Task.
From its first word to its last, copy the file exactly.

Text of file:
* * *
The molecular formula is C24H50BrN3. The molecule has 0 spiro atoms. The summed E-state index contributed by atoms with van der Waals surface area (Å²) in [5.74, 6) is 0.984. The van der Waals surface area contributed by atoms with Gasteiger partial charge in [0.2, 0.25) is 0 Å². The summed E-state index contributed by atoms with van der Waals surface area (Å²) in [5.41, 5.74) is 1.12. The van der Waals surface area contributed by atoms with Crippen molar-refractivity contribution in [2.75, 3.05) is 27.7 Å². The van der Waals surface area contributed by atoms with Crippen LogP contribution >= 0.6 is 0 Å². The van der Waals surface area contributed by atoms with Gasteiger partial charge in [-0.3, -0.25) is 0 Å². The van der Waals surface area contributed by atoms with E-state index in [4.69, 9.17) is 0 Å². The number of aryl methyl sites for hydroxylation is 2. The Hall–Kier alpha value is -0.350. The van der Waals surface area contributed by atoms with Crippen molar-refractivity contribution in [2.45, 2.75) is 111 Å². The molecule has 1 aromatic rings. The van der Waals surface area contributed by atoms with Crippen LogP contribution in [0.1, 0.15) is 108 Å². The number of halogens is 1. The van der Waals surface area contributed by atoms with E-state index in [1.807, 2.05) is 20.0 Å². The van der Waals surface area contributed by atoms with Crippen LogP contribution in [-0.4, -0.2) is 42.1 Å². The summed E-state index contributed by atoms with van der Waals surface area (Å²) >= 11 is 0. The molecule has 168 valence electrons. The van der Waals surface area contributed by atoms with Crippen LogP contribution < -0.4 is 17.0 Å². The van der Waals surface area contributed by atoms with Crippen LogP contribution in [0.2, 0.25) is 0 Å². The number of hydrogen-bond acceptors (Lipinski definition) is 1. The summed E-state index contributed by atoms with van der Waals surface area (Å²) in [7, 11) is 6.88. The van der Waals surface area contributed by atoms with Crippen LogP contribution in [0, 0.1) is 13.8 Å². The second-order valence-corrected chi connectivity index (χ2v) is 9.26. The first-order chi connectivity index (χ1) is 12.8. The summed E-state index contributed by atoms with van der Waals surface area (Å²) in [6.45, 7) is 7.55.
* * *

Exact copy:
The molecular formula is C24H50BrN3. The molecule has 0 spiro atoms. The summed E-state index contributed by atoms with van der Waals surface area (Å²) in [5.74, 6) is 0.984. The van der Waals surface area contributed by atoms with Gasteiger partial charge in [0.2, 0.25) is 0 Å². The summed E-state index contributed by atoms with van der Waals surface area (Å²) in [5.41, 5.74) is 1.12. The van der Waals surface area contributed by atoms with Crippen molar-refractivity contribution in [2.75, 3.05) is 27.7 Å². The van der Waals surface area contributed by atoms with Crippen LogP contribution >= 0.6 is 0 Å². The van der Waals surface area contributed by atoms with Gasteiger partial charge in [-0.3, -0.25) is 0 Å². The van der Waals surface area contributed by atoms with E-state index in [4.69, 9.17) is 0 Å². The number of aryl methyl sites for hydroxylation is 2. The Hall–Kier alpha value is -0.350. The van der Waals surface area contributed by atoms with Crippen molar-refractivity contribution in [2.45, 2.75) is 111 Å². The molecule has 1 aromatic rings. The van der Waals surface area contributed by atoms with Crippen LogP contribution in [0.1, 0.15) is 108 Å². The number of halogens is 1. The van der Waals surface area contributed by atoms with E-state index in [1.807, 2.05) is 20.0 Å². The van der Waals surface area contributed by atoms with Crippen LogP contribution in [-0.4, -0.2) is 42.1 Å². The summed E-state index contributed by atoms with van der Waals surface area (Å²) >= 11 is 0. The molecule has 168 valence electrons. The van der Waals surface area contributed by atoms with Crippen LogP contribution < -0.4 is 17.0 Å². The van der Waals surface area contributed by atoms with Crippen LogP contribution in [0.2, 0.25) is 0 Å². The number of hydrogen-bond acceptors (Lipinski definition) is 1. The summed E-state index contributed by atoms with van der Waals surface area (Å²) in [7, 11) is 6.88. The van der Waals surface area contributed by atoms with Crippen LogP contribution in [0, 0.1) is 13.8 Å². The second-order valence-corrected chi connectivity index (χ2v) is 9.26. The first-order chi connectivity index (χ1) is 12.8. The summed E-state index contributed by atoms with van der Waals surface area (Å²) in [6.45, 7) is 7.55.